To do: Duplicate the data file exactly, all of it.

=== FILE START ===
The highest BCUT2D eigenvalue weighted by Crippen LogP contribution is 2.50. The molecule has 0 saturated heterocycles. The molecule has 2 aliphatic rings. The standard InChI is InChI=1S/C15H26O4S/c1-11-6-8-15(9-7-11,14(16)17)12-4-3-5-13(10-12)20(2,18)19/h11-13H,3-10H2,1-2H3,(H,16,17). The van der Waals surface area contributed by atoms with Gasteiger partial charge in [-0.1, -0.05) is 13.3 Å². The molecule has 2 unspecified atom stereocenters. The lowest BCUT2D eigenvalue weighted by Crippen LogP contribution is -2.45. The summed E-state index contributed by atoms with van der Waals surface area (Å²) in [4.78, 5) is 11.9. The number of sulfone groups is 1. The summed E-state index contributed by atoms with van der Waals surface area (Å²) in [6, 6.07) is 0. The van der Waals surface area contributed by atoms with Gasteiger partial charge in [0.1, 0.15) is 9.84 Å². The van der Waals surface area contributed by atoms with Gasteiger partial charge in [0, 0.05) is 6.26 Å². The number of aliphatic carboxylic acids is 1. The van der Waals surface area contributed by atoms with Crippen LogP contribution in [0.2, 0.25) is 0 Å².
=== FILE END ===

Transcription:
The highest BCUT2D eigenvalue weighted by Crippen LogP contribution is 2.50. The molecule has 0 saturated heterocycles. The molecule has 2 aliphatic rings. The standard InChI is InChI=1S/C15H26O4S/c1-11-6-8-15(9-7-11,14(16)17)12-4-3-5-13(10-12)20(2,18)19/h11-13H,3-10H2,1-2H3,(H,16,17). The van der Waals surface area contributed by atoms with Gasteiger partial charge in [-0.1, -0.05) is 13.3 Å². The molecule has 2 unspecified atom stereocenters. The lowest BCUT2D eigenvalue weighted by Crippen LogP contribution is -2.45. The summed E-state index contributed by atoms with van der Waals surface area (Å²) in [4.78, 5) is 11.9. The number of sulfone groups is 1. The summed E-state index contributed by atoms with van der Waals surface area (Å²) in [6, 6.07) is 0. The van der Waals surface area contributed by atoms with Gasteiger partial charge in [0.1, 0.15) is 9.84 Å². The van der Waals surface area contributed by atoms with Gasteiger partial charge in [0, 0.05) is 6.26 Å². The number of aliphatic carboxylic acids is 1. The van der Waals surface area contributed by atoms with Crippen LogP contribution in [0.2, 0.25) is 0 Å².